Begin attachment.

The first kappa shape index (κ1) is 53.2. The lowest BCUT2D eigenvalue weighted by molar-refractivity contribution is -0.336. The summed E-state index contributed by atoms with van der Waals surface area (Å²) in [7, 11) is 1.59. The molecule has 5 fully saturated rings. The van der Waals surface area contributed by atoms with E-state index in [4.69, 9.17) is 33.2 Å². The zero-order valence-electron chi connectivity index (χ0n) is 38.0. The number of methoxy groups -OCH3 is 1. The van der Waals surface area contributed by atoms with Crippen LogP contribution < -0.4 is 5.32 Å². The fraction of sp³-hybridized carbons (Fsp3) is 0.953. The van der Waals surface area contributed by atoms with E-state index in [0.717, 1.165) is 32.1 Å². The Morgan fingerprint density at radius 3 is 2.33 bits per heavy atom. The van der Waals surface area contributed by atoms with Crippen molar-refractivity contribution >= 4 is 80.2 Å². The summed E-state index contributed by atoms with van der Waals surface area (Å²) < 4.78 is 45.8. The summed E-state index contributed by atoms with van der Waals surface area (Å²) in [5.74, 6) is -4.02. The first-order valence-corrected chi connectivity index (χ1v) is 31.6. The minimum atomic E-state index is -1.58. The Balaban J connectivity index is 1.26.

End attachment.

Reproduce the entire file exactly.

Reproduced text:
The first kappa shape index (κ1) is 53.2. The lowest BCUT2D eigenvalue weighted by molar-refractivity contribution is -0.336. The summed E-state index contributed by atoms with van der Waals surface area (Å²) in [7, 11) is 1.59. The molecule has 5 fully saturated rings. The van der Waals surface area contributed by atoms with E-state index in [4.69, 9.17) is 33.2 Å². The zero-order valence-electron chi connectivity index (χ0n) is 38.0. The number of methoxy groups -OCH3 is 1. The van der Waals surface area contributed by atoms with Crippen LogP contribution < -0.4 is 5.32 Å². The fraction of sp³-hybridized carbons (Fsp3) is 0.953. The van der Waals surface area contributed by atoms with E-state index in [0.717, 1.165) is 32.1 Å². The Morgan fingerprint density at radius 3 is 2.33 bits per heavy atom. The van der Waals surface area contributed by atoms with Crippen molar-refractivity contribution >= 4 is 80.2 Å². The summed E-state index contributed by atoms with van der Waals surface area (Å²) < 4.78 is 45.8. The summed E-state index contributed by atoms with van der Waals surface area (Å²) in [5.74, 6) is -4.02. The first-order valence-corrected chi connectivity index (χ1v) is 31.6. The minimum atomic E-state index is -1.58. The Balaban J connectivity index is 1.26.